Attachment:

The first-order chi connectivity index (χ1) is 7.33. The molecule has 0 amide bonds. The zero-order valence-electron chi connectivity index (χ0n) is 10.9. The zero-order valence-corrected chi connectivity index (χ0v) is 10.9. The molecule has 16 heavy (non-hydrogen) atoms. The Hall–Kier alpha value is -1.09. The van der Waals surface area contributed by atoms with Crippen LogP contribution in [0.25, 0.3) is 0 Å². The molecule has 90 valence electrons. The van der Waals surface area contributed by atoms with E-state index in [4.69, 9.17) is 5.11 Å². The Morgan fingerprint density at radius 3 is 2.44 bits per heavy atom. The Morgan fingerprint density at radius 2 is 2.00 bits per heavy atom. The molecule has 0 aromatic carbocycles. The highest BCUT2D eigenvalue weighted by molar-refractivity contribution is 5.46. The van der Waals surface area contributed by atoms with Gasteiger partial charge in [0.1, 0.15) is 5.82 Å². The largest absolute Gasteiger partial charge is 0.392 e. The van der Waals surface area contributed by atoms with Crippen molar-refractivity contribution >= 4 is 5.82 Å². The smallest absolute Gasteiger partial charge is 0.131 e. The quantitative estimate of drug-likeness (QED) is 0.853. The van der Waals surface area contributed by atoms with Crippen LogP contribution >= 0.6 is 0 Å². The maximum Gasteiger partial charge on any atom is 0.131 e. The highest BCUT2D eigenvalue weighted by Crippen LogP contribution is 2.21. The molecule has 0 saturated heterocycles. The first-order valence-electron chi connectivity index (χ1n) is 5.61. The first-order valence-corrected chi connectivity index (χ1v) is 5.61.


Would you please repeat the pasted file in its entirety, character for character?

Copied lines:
The first-order chi connectivity index (χ1) is 7.33. The molecule has 0 amide bonds. The zero-order valence-electron chi connectivity index (χ0n) is 10.9. The zero-order valence-corrected chi connectivity index (χ0v) is 10.9. The molecule has 16 heavy (non-hydrogen) atoms. The Hall–Kier alpha value is -1.09. The van der Waals surface area contributed by atoms with Crippen LogP contribution in [0.25, 0.3) is 0 Å². The molecule has 90 valence electrons. The van der Waals surface area contributed by atoms with E-state index in [4.69, 9.17) is 5.11 Å². The Morgan fingerprint density at radius 3 is 2.44 bits per heavy atom. The Morgan fingerprint density at radius 2 is 2.00 bits per heavy atom. The molecule has 0 aromatic carbocycles. The highest BCUT2D eigenvalue weighted by molar-refractivity contribution is 5.46. The van der Waals surface area contributed by atoms with Gasteiger partial charge in [0.1, 0.15) is 5.82 Å². The largest absolute Gasteiger partial charge is 0.392 e. The van der Waals surface area contributed by atoms with Crippen molar-refractivity contribution >= 4 is 5.82 Å². The smallest absolute Gasteiger partial charge is 0.131 e. The quantitative estimate of drug-likeness (QED) is 0.853. The van der Waals surface area contributed by atoms with Crippen LogP contribution >= 0.6 is 0 Å². The maximum Gasteiger partial charge on any atom is 0.131 e. The highest BCUT2D eigenvalue weighted by Crippen LogP contribution is 2.21. The molecule has 0 saturated heterocycles. The first-order valence-electron chi connectivity index (χ1n) is 5.61. The first-order valence-corrected chi connectivity index (χ1v) is 5.61.